Unless a prosecutor could exclude all such people from the jury — and he probably could not — then it seems to me that no prosecutor would ever get a conviction of a reporter or editor for violating the statute discussed above. The anti-Bushies on the jury would see it as a partisan prosecution. And the libertarians would not be able to get over the privacy issues, and the fact that newspaper people are being prosecuted for publishing something.
I just have a hard time seeing how you could get 12 people to agree on anything with such political overtones.
(Similar reasoning may have underlay the decision not to prosecute President Clinton criminally for his clear perjury, by the way.)
This is, in and of itself, not a valid reason to forego a prosecution. If a prosecutor believes that a reasonable jury would convict, the prosecutor is not supposed to make decisions based upon what an unreasonable jury would do.
But there is an even more significant issue: public relations.
We’re looking not only at what a prosecutor would do, but how the newspapers would play such a prosecution in the court of public opinion. They could portray themselves as First Amendment martyrs, and much of the public would buy it.
These bastards in the media are on their heels today. Look at how Bill Keller is on the defensive. The same thing has happened to Doyle McManus of the L.A. Times, and is likely to happen to Dean Baquet as well.
But if the Bush Administration indicts Bill Keller, look out. You think Islamic terrorists play the martyr card? You ain’t seen nothin’.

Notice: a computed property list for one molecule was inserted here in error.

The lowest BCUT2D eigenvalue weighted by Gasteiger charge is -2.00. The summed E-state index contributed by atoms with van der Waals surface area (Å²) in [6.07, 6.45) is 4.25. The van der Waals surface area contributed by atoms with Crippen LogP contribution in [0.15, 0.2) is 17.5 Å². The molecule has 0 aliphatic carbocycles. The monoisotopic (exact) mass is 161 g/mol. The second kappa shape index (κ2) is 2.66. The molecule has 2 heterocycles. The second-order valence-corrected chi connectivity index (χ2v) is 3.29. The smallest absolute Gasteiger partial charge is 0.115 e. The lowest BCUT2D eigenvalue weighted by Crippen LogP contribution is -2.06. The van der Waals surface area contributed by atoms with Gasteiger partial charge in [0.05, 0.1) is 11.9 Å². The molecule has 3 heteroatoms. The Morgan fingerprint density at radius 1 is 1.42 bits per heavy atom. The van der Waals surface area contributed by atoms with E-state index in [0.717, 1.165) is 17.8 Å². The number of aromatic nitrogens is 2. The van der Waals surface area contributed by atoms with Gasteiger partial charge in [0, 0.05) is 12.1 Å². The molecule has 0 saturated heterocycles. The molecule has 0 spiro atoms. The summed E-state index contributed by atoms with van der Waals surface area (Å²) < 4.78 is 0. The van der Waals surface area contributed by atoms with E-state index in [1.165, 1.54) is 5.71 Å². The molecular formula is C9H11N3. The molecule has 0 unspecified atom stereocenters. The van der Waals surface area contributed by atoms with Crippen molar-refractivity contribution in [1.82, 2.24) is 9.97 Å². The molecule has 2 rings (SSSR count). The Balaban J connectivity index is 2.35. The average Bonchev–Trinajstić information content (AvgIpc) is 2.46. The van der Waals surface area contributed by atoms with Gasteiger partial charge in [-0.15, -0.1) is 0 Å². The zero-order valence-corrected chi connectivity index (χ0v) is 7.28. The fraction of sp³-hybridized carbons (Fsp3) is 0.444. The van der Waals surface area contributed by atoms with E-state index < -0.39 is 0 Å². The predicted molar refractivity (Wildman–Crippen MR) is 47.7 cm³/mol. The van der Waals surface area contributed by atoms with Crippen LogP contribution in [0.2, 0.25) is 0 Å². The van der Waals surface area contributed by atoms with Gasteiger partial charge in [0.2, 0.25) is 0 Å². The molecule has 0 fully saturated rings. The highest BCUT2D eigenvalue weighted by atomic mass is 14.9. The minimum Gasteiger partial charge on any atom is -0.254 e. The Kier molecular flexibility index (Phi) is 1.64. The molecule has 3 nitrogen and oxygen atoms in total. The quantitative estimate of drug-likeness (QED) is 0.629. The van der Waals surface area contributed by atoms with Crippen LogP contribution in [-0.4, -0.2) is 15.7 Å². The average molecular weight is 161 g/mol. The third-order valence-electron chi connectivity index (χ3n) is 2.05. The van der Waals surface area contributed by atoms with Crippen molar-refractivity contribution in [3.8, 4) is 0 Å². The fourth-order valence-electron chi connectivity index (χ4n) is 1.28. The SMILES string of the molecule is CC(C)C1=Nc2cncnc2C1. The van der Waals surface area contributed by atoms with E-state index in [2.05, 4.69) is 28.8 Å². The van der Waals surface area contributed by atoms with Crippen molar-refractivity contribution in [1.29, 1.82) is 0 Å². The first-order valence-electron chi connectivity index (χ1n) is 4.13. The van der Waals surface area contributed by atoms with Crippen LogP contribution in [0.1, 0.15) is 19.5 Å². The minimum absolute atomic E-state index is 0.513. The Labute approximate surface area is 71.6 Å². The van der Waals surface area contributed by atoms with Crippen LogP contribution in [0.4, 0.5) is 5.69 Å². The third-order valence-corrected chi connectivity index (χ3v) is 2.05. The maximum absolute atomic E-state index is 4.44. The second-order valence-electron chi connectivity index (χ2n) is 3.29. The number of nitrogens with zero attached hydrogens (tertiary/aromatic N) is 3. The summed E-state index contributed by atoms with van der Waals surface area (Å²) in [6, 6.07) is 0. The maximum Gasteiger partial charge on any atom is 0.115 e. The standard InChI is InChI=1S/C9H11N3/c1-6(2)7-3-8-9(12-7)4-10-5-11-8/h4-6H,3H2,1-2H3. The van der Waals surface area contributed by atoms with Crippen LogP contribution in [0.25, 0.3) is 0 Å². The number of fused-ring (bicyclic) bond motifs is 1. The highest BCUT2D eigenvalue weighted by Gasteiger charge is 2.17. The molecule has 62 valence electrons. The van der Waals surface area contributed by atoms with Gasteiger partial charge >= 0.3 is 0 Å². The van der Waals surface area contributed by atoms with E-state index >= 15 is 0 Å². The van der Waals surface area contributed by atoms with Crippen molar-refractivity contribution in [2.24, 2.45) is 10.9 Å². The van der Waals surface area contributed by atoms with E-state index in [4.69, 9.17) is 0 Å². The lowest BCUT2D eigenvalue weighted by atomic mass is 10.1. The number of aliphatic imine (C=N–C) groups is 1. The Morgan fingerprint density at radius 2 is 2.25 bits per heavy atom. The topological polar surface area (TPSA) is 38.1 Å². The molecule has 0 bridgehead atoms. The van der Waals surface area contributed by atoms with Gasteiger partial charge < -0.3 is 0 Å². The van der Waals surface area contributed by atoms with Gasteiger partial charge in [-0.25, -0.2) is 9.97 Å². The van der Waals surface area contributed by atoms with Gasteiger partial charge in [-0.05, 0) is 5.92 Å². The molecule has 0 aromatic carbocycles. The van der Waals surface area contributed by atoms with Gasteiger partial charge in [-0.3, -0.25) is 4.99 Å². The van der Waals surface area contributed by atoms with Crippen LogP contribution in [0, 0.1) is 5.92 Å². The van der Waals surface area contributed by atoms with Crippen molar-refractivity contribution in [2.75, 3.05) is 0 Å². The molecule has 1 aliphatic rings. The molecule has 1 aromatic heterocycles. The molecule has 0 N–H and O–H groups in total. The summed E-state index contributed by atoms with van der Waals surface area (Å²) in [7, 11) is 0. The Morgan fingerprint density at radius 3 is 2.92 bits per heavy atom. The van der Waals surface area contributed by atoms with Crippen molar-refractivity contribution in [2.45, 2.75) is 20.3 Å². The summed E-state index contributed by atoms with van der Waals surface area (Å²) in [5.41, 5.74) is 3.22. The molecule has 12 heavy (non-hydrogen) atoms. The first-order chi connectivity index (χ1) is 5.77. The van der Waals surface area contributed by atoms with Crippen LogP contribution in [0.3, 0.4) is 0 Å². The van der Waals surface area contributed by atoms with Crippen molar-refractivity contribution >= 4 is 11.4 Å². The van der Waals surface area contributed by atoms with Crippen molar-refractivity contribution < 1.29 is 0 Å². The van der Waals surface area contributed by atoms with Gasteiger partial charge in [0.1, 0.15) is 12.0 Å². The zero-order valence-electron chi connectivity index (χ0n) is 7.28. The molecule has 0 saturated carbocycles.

As my friend Allah has said (and you’ll rarely find anyone who can muster such eloquence and power of expression in a blog comment!):
If they start prosecuting journalists, it’ll lend surface credibility to all the whining about creeping fascism. Some independents will respond to that, and we’re in a tough enough position electorally right now that that’s not a risk that should be taken lightly. Would you prefer having an obstructionist Democratic Congress passing presidential censure resolutions to mark the occasion every time one of these articles is published?
Again, this isn’t necessarily a reason to forego prosecution entirely. Lots of defendants play the martyr card — but breaking the law is breaking the law. And I have pointed out that there is a slippery slope issue involved in not prosecuting. We run the risk of allowing newspapers becoming the final arbiters of what classified information remains classified — even though nobody elected them to make these decisions, and they necessarily make them based on overly limited information.
So I wouldn’t give up the notion of prosecution entirely.
But we have to understand the political risks involved.
So with all of the above in mind, I think we have to recognize that we have a higher priority here: to find and prosecute the people who leaked this information.
These people are presumably inside government, but possibly not. Either way, we have to learn who it was, and whether they broke any laws. (If they are inside government, they almost assuredly did.)
We should prioritize that hunt. As happened in the Plame investigation, journalists should be hauled before a grand jury and questioned regarding their sources. If they refuse to answer, they should be held in contempt and jailed.
To the extent that a credible threat of prosecution can ethically be used in such an investigation, I would not oppose that.
But there’s time to save the media prosecutions for another day.
Let’s keep our eye on the ball. Find and prosecute the leakers.
UPDATE: I’m not saying Andrew McCarthy has been reading my blog, but he’s saying the same thing. His emphasis — a worry about losing on appeal — is, I think, putting the cart before the horse. I worry more about winning the jury trial. But his bottom line is the same: catching the leakers is the top priority.